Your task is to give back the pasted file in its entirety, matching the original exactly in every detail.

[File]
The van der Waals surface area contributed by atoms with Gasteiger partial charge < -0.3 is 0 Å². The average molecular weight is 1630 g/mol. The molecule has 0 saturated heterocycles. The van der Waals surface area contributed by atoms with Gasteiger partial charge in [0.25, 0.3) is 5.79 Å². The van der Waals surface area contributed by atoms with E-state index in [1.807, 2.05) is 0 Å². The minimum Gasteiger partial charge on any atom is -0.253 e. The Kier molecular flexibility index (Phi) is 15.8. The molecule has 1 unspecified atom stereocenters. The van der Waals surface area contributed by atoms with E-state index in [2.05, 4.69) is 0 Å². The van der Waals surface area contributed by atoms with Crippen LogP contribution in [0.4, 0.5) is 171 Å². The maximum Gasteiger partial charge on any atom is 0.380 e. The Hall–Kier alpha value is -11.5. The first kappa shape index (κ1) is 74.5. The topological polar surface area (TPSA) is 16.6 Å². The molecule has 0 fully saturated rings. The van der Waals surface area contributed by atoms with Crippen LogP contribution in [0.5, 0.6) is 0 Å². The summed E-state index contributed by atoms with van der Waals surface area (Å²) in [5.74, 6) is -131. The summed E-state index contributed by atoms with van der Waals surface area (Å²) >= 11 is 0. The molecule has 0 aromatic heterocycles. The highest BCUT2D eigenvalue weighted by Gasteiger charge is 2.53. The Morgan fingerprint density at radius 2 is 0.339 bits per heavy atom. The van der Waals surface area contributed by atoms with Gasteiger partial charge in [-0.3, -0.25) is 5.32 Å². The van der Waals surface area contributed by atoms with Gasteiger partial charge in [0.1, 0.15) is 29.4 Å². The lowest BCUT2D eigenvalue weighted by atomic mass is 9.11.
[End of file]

The van der Waals surface area contributed by atoms with Gasteiger partial charge < -0.3 is 0 Å². The average molecular weight is 1630 g/mol. The molecule has 0 saturated heterocycles. The van der Waals surface area contributed by atoms with Gasteiger partial charge in [0.25, 0.3) is 5.79 Å². The van der Waals surface area contributed by atoms with E-state index in [1.807, 2.05) is 0 Å². The minimum Gasteiger partial charge on any atom is -0.253 e. The Kier molecular flexibility index (Phi) is 15.8. The molecule has 1 unspecified atom stereocenters. The van der Waals surface area contributed by atoms with E-state index in [2.05, 4.69) is 0 Å². The van der Waals surface area contributed by atoms with Crippen LogP contribution in [0.4, 0.5) is 171 Å². The maximum Gasteiger partial charge on any atom is 0.380 e. The Hall–Kier alpha value is -11.5. The first kappa shape index (κ1) is 74.5. The topological polar surface area (TPSA) is 16.6 Å². The molecule has 0 fully saturated rings. The van der Waals surface area contributed by atoms with Crippen LogP contribution in [0.5, 0.6) is 0 Å². The summed E-state index contributed by atoms with van der Waals surface area (Å²) in [5.74, 6) is -131. The summed E-state index contributed by atoms with van der Waals surface area (Å²) >= 11 is 0. The molecule has 0 aromatic heterocycles. The highest BCUT2D eigenvalue weighted by Gasteiger charge is 2.53. The Morgan fingerprint density at radius 2 is 0.339 bits per heavy atom. The van der Waals surface area contributed by atoms with Gasteiger partial charge in [-0.3, -0.25) is 5.32 Å². The van der Waals surface area contributed by atoms with Gasteiger partial charge in [0.1, 0.15) is 29.4 Å². The lowest BCUT2D eigenvalue weighted by atomic mass is 9.11.